Infant Care

Introduction of Solid Food | Helping Baby Sleep Through the Night | Jaundice and Your Newborn

Introduction of Solid Food to Baby's Diet

When to Begin Solids

Your baby's appetite, behavior and readiness for solid food (not the calendar) will be your best guide to help determine an appropriate time to introduce solid food to him/her. Each infant is unique and it is not wise to judge or take action based on another infant's feeding pattern.

If your baby shows an interest in food at mealtime and seems less satisfied with his/her milk (Breast or bottle), he/she may be ready to try solid food. Some babies may show signs of readiness for solids at 6 months of age, many babies begin to teethe around this time and the urge to bite or chew may develop. This urge may be satisfied with teething toys.

Some babies are not interested in solid foods for several more months. There is NO advantage to your child by an early, rapid introduction of solid food. From a nutritional viewpoint, all of baby's needs for the first 4 to 6 months of life are supplied by milk (formula or breast). Solids are not necessary during this time. Some of the disadvantages of the early introduction of solids include excessive weight gain, inclusion in the diet of undesirable additives, adverse reactions, and increased cost and inconvenience of preparation.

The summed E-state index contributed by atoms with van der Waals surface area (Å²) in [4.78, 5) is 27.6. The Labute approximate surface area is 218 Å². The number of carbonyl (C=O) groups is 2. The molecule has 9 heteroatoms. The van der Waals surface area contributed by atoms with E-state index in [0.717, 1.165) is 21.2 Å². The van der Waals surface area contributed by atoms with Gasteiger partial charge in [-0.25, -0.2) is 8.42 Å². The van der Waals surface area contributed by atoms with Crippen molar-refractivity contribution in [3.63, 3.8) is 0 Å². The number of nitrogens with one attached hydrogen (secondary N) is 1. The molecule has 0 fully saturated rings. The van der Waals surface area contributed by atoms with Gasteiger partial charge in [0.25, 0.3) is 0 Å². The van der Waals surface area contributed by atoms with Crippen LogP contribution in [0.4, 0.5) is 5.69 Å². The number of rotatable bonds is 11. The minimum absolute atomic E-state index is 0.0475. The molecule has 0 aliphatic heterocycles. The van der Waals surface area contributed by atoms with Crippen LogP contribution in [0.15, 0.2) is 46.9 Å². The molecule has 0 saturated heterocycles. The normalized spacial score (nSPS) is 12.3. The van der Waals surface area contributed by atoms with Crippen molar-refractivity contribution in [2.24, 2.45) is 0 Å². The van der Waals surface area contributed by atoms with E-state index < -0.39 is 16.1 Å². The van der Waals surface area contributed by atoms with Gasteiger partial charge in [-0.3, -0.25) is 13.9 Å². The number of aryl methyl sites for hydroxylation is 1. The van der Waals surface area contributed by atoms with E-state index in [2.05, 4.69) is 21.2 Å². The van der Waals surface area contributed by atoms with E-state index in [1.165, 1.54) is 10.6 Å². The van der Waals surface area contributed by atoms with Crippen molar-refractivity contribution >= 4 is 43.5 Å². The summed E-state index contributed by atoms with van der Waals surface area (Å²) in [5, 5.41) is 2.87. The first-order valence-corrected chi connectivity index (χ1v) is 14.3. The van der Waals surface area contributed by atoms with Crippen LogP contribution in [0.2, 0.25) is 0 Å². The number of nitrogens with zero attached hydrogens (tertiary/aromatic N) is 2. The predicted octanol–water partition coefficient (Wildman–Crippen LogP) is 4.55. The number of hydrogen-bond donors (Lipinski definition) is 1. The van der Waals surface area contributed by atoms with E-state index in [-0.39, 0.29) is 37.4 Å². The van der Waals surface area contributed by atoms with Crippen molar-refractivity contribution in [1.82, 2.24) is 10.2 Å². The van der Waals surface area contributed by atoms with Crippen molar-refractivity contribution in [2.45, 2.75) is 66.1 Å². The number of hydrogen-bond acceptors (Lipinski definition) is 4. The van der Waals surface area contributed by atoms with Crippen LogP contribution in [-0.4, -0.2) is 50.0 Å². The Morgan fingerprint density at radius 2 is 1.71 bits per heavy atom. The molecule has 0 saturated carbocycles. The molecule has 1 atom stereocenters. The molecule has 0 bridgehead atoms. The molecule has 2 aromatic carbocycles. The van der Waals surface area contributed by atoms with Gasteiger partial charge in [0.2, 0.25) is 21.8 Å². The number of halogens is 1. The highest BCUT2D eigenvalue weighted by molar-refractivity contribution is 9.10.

What to Feed

There is no "right" or "wrong" way to introduce solid foods to your baby. Our guidelines are suggestions to help you do so in a simple, organized manner. We suggest the following progression:

Iron fortified cereals
These are usually pleasant tasting, easy to prepare, to feed and to digest; there is a low incidence of allergic response. Start with rice cereal, then 1 to 2 weeks' later barley and oatmeal may be tried. A mixed cereal should be added only after each kind of cereal has been separately introduced.

Vegetables
Yellow carrots, sweet potatoes, squash, green beans, spinach, and peas are recommended.

Meats
Chicken and Veal are usually tolerated well.

Fruits
Apples and bananas are usually introduced last because their sweetness almost always appeals to babies and they take to them readily.

Juices
May be offered (including citrus, however, limited quantity).